Want to know how your state is managing people with rare diseases? Odds are they are not doing a great job. A new report by National Organization of Rare Disorders’ (NORD) Rare Action Network (RAN)
shows 80% of the States in the United States get a F grade when it comes to prescription drug cost sharing and only 4 states have a rare disease advisory council. And that is just small portion of what the report shows on whether each state is helping or hindering the rare disease community.
The State Report looked at how each state does regarding medical food access, newborn screening, prescription drug cost sharing, Medicaid access, biosimilar policies, inappropriate use of step therapy, and whether or not they have a rare disease council.
Below are highlights from the report along with some of the figures used that NORD has generously provided us. However, readers are strongly encouraged to read the report in its entirety here
Medical Food Access
Many rare disease patients require medical nutrition to manage their condition.
Medical food can be expensive. For example, the food need for PKU (phenylketonuria) can cost as much as $12,000. Third-party payment for medical foods is inconsistent and state reimbursement policies vary widely.
Some medical foods are included in state’s Medicaid, but not all mandate coverage.
13 states in the US received a grade of an F for medical foods while 29 scored an A or B. Scores were based on scores reaches under 4 categories: covered insurance; mandated private insurance coverage; state-funded coverage; and covered disorder for state programs.
Newborn screening programs are regulated and operated almost entirely at the state level, allowing customization of their program to the state’s specific needs.
And the good news, most states are doing very well at newborn screening. Only 8 states received an F for newborn screening programs.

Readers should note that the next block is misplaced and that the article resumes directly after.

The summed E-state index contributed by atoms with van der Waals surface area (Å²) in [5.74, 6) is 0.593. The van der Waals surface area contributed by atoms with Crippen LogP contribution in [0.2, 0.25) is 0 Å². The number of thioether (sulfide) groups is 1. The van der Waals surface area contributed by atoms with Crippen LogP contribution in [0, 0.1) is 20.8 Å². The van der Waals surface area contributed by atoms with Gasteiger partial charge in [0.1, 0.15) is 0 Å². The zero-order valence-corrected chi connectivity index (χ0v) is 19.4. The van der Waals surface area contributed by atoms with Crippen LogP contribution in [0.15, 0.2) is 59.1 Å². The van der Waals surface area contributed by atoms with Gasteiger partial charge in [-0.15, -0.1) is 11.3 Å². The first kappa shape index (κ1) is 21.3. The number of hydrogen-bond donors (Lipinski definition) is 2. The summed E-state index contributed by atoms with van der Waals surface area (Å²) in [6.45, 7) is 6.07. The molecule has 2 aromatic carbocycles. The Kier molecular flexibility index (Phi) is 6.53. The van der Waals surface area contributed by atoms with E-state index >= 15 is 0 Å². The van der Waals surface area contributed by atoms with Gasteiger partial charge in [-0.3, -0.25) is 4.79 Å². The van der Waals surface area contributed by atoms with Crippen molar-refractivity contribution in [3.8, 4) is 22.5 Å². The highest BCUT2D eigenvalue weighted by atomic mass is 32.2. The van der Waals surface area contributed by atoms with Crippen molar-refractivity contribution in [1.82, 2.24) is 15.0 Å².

Prescription Drug Cost Sharing
Some states have passed legislation mandating a limit on out-of-pocket expenses (e.g., $100 - $500 per month per medication). Unfortunately, not many states have addressed this problem and/or the state’s actions are inadequate.
Only 3 states in the US received an A for their prescription drug cost sharing. 80% of the US received an F, deeming it hard for people to pay for their orphan drug treatments.
Medicaid programs to cover all individuals at or below 138% of the federal poverty level. The states that have not expanded their Medicaid eligibility leaves approximately 5 million Americans without health insurance.
Without health insurance, those in need have to pay full price for medical treatment/health services.
32 states received an A or B while 18 states received an F on their Medicaid availability.
As of December 2016, 31 states have passed laws requiring communications with a prescriber before a biosimilar can be dispensed.
Almost 50% of the states received an F for their biosimilar prescriber communication. The report suggests that biosimilar are being viewed in a similar manner as generic drugs but NORD notes that not all drugs were the same for every patient, especially when the disease progression is unpredictable.
Step therapy is a type of prior authorization used by insurers to require patients to use a cheaper drug first and only proceed to the more expensive drug if the former is ineffective. That is a great idea for common ailments that have a highly competitive drug market but is extremely inappropriate for ultra-rare conditions that have only one, albeit expensive, drug. These patients may be given a less effective steroid or other drug that has been used off label for years in order to comply with the step therapy rule. Meanwhile, the patient’s disease will progress as the step therapy plays out its course.
More than 80% of the US received an F for their step therapy. 3 states received an A.
Rare disease Council
States and advocates have joined together to create Rare Disease Advisory Councils. Their intentions are to help those with rare diseases in the state and make recommendations to suit their needs.
Want to know how many states received an A on this? Four.
Four states seem to care about rare diseases. In addition, there are no B’s, or C’s, just F’s, and there’s a lot of them. More than 90% of the US does not have rare disease councils.